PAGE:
An alloy called sodium-doped lead telluride previously was the most efficient material, which had the 0.71 rating.

The discovery by Heremans at OSU is the latest in a string of events that started after years of research by other universities. Michigan State University researchers who published a quantum mechanics report on thallium and tellurium in 2006 helped OSU better understand what they were dealing with beforehand.

Furthermore, OSU was helped in testing the material from Osaka University and the California Institute of Technology.

Moving forward with their research, Heremans and his team hope to further increase the efficiency rating of the new material.

Source: Beta News

Home networking with Zigbee

Sunday, July 27th, 2008

For the last few years, we’ve witnessed a great expansion of remote control devices in our day-to-day life. Five years ago, infrared (IR) remotes for the television were the only such devices in our homes. Now I quickly run out of fingers as I count the devices and appliances I can control remotely in my house. This number will only increase as more devices are controlled or monitored from a distance.

To interact with all these remotely controlled devices, we’ll need to put them under a single standardized control interface that can interconnect into a network, specifically a HAN or home-area network. One of the most promising HAN protocols is ZigBee, a software layer based on the IEEE 802.15.4 standard. This article will introduce you to ZigBee—how it works and how it may be more appropriate than simply accumulating more remotes.

Why so many remotes? Right now, the more remotely controlled devices we install in our homes, the more remotes we accumulate. Devices such as TVs, garage door openers, and light and fan controls predominantly support one-way, point-to-point control. They’re not interchangeable and they don’t support more than one device. Because most remotely controlled devices are proprietary and not standardized among manufacturers, even those remotes used for the same function (like turning on and off lights) are not interchangeable with similar remotes from different manufacturers. In other words, you’ll have as many separate remote control units as you have devices to control.

Some modern IR remotes enable you to control multiple devices by “learning” transmitting codes. But because the range for IR control is limited by line of sight, they’re used predominantly for home entertainment control.

A HAN can solve both problems because it doesn’t need line-of-sight communication and because a single remote (or other type of control unit) can command many devices.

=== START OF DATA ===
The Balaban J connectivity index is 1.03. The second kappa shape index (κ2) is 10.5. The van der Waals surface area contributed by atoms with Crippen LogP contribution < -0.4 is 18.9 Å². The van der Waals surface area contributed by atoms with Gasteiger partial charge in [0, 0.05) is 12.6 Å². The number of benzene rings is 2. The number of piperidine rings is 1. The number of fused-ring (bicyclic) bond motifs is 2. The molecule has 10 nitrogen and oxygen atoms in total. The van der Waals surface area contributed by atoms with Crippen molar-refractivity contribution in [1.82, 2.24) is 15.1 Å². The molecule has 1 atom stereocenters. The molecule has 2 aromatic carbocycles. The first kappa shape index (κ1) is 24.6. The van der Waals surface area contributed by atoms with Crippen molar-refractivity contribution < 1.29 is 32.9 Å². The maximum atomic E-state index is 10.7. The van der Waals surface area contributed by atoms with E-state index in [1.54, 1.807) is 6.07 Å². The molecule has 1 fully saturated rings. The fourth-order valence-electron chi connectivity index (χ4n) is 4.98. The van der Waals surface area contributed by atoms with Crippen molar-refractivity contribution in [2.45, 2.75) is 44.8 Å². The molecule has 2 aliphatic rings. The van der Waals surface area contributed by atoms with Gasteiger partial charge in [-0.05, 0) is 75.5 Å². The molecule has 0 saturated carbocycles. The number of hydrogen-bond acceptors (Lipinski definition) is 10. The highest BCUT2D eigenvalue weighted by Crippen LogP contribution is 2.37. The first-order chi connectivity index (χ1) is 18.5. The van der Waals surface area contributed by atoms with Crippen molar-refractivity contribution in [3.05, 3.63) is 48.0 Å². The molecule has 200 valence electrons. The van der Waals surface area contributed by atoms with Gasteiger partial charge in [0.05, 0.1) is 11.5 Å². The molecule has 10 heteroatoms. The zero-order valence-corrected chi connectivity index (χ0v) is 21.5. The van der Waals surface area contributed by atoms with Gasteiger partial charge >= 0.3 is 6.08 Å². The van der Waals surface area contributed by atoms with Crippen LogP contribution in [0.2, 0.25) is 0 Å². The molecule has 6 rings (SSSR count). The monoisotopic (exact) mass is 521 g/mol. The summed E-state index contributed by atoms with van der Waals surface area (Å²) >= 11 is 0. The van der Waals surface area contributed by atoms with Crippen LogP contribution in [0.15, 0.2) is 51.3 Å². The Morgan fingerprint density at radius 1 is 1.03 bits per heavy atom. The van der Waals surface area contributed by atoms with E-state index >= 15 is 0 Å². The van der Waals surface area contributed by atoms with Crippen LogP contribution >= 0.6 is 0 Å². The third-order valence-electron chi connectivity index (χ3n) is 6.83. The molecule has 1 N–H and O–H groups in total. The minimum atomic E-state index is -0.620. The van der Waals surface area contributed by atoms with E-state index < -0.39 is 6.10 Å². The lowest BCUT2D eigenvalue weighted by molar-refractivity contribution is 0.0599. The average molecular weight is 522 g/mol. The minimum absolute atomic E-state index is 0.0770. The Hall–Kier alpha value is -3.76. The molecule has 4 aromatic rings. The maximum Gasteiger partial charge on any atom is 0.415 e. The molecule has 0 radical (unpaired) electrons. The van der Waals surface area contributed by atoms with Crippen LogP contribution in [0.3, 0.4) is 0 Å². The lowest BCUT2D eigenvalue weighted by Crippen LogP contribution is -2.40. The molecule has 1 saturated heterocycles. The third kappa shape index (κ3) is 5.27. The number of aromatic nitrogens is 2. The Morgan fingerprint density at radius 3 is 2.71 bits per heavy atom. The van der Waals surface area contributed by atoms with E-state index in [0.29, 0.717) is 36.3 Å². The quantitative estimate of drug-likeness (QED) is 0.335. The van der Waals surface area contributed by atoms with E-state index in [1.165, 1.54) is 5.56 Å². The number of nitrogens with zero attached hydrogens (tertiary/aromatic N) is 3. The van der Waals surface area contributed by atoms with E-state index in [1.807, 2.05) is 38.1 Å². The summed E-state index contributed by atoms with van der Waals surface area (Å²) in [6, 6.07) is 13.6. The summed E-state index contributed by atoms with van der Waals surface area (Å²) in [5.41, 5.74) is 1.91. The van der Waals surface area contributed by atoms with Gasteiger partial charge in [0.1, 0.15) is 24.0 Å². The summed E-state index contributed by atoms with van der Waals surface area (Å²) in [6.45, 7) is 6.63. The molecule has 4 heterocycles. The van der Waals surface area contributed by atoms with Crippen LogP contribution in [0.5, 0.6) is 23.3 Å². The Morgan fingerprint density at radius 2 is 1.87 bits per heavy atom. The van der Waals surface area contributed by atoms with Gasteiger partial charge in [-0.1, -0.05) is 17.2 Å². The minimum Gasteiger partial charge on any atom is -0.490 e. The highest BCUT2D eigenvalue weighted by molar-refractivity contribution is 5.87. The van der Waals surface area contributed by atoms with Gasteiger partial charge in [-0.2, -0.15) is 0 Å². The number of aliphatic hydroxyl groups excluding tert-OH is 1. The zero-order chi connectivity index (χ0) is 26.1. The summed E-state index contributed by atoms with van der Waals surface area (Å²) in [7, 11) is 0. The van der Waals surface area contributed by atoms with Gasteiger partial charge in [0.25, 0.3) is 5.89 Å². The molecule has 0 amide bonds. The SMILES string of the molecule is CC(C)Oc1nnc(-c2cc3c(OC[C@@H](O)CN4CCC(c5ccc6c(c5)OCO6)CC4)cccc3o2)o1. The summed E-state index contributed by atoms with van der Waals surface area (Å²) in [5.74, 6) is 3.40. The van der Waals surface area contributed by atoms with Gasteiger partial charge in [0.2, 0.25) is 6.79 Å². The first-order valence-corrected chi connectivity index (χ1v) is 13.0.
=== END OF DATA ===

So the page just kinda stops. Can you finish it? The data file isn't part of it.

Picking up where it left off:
Source: Embedded.com

New Meter Reader

Sunday, July 27th, 2008



Nice to see that the utilities are starting to do an actual roll out of Zigbee based meters…

http://www.signonsandiego.com/uniontrib/20080718/images/biz2.jpgIn what utility officials call “the first wave of deployment,” SDG&E began installing digital, wireless smart meters this week for about 3,500 customers in Tierrasanta. The new meters track each customer’s electricity and gas usage throughout the day, and automatically transmit data at regular intervals to a computerized information center at SDG&E.

The smart meters are expected to do far more than merely eliminate the need for meter readers. By most accounts, the technology represents the biggest advance in monitoring energy consumption since 1888, when the electromechanical meter was invented.

Source: SignOnSanDiego.com

GPS-based road tax in the Netherlands in 2011

Thursday, July 24th, 2008

radares-holanda-gps.jpg

It’s easy to argue that road taxes are quite unfair because they’re flat: You pay fees to drive around; it doesn’t matter how much you actually use the car.

The Netherlands has decided to improve the country’s road tax by taxing according to the vehicle type, usage, hour and roads the vehicle is using. The system uses GPS, a car transmitter and a standard cell phone GSM network to send this information to a central computer that processes the information. Once these figures are calculated, the driver is charged. Congestion and the environment are both taken into consideration in the rate scheme. Using a highway that enters a city in peak hours while driving an SUV will be taxed more than driving a small car in a rural area where private vehicles are more of a necessity.

Dutch officials hope the system will reduce CO2 emissions and congestion, because the Dutch government claims that there is no more room to build more roads. Critics say this system is an attack on privacy: a computer will know where and when you’ve driven, although the company that implements the system guarantees that this information won’t be stored once translated into money. The system starts in 2011 for freight transport and will be expanded to include cars in 2012. Full deployment of the system is scheduled to be completed in 2016. A similar system has been under study in the UK.

Source: Qué!, Motor Authority

Automate Your Home